The mystery of the alien-themed 'Google doodles' has finally been solved.
For the past few weeks, the search engine's usually bare home page has hosted a series of unexplained images featuring the paranormal.
First, it displayed an image of a UFO ostensibly abducting the "o" in "Google. "
Ten days later, instead of spelling out "Google" in the typical blue, red, yellow and green letters, all of the letters (except for the "l") resembled crop circles, the mysterious patterns of flattened crops that have fascinated people for years.
Today, the logo shows an all-out alien attack on an otherwise pastoral-looking landscape.
The tech giant has been known to change the so-called Google "doodle" to correspond with holidays and special events -- pumpkins on Halloween, voting booths on Election Day, shamrocks on St. Patrick's Day, etc.
But these most recent images have gone live without official commentary from the company.
On the company's blog, Google revealed last night that the series of out-of-this-world images was intended to celebrate the contributions of H.G. Wells, author of the science fiction classic "The War of the Worlds."
"You might have noticed an unexplained set of doodles on the Google home page and a couple tweets from our official Twitter stream, @google, over the last two weeks," the company said. "We're finally acknowledging the reason for the doodles with an official nod to Herbert George, who would be 143 years old today."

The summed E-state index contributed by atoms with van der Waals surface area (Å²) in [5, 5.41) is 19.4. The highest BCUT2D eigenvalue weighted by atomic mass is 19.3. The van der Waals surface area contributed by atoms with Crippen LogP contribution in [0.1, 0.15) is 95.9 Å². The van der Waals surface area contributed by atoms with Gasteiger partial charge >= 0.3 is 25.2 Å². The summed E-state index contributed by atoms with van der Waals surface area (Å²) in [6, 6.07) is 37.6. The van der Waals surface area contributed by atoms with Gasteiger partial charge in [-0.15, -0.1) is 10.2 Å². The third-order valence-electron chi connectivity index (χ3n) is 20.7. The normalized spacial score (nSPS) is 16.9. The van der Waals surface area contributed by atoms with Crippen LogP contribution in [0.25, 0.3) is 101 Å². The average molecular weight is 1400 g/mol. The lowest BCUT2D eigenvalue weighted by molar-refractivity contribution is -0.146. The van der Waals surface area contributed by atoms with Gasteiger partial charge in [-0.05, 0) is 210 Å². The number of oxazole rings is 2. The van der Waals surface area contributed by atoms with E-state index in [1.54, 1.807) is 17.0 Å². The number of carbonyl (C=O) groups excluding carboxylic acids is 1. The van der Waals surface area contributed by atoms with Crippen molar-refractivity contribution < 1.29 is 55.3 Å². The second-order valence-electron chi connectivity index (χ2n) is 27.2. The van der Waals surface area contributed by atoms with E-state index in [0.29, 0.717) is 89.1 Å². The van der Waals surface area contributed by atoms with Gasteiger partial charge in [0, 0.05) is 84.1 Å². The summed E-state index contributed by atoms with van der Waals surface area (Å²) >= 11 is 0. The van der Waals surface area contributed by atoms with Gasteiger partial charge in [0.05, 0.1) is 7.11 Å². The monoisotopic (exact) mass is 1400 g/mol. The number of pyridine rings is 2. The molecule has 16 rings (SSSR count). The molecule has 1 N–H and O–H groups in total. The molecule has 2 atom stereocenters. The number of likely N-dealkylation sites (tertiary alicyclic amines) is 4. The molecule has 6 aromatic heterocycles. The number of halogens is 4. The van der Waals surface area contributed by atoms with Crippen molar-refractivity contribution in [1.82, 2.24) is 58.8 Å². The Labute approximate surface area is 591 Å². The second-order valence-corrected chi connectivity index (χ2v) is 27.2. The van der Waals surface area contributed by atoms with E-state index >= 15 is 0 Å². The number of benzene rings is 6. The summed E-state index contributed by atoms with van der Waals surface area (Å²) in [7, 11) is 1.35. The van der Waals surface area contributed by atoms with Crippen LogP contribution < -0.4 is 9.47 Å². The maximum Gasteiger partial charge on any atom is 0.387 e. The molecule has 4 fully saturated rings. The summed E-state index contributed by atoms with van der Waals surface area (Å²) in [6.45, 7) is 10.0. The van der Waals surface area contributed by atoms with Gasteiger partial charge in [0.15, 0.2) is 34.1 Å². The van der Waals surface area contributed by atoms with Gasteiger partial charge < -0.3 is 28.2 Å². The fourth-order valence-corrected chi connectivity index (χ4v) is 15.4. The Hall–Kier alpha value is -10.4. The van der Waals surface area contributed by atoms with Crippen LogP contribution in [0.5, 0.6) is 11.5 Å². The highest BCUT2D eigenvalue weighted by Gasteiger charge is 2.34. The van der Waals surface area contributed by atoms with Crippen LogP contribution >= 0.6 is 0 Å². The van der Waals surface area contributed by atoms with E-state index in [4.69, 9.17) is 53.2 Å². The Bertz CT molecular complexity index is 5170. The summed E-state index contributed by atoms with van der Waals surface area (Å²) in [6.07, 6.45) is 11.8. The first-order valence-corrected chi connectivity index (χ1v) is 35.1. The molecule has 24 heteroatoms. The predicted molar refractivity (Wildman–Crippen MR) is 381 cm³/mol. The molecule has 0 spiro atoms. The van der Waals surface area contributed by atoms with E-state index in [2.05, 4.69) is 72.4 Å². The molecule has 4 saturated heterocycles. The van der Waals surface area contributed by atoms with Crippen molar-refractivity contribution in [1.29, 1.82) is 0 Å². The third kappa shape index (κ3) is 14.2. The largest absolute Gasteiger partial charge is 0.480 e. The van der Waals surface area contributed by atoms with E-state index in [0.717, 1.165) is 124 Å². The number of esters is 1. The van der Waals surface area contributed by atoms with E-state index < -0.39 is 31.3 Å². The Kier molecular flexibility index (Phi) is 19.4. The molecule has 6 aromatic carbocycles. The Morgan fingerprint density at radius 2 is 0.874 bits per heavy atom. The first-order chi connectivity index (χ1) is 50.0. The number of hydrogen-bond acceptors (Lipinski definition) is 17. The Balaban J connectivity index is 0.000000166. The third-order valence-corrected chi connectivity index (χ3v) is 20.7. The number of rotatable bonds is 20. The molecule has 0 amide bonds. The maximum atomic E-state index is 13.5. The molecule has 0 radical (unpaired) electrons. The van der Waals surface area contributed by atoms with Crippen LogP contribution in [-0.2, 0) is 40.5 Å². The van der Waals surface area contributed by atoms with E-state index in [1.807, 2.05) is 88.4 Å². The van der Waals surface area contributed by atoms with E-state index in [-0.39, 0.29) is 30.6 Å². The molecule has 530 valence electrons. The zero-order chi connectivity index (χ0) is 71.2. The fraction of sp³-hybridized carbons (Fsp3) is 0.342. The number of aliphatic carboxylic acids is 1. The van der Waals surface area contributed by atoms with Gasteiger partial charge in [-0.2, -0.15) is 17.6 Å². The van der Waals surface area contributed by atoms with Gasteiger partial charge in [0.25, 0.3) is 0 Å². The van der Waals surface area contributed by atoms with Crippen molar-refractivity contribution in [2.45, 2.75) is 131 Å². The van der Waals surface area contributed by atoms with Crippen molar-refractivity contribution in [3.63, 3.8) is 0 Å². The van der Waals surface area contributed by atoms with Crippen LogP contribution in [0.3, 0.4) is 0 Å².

When Google's crop circles surfaced last week, theories swirled online about why the company chose the image. Although some believe crop circles have extraterrestrial origins, little evidence supports the notion that they are anything other than the work of hoaxers.
The most significant clue to emerge came from Google itself. On its official Twitter feed, the company posted the latitude and longitude 51.327629, -0.5616088 and a link to a picture of the new home page logo.
The coordinates tweeted out by Google corresponded with the location of Surrey, England, the popular tech blog Mashable pointed out.
According to UFO tracking Web sites, a UFO was spotted on Sept. 15, 1985, by a family in Surrey.
But last night Google confirmed that it tweeted the coordinates of the U.K.'s Horsell Common, the location of the first alien landing in Wells' 1898 classic.
"Inspiration for innovation in technology and design can come from lots of places; we wanted to celebrate H.G. Wells as an author who encouraged fantastical thinking about what is possible, on this planet and beyond. And maybe have some fun while we were doing it," the company said on its blog. "The invasion of the logo by alien crafts and pods makes our series complete, but you'll have to read the book to find out how Wells' story really ends."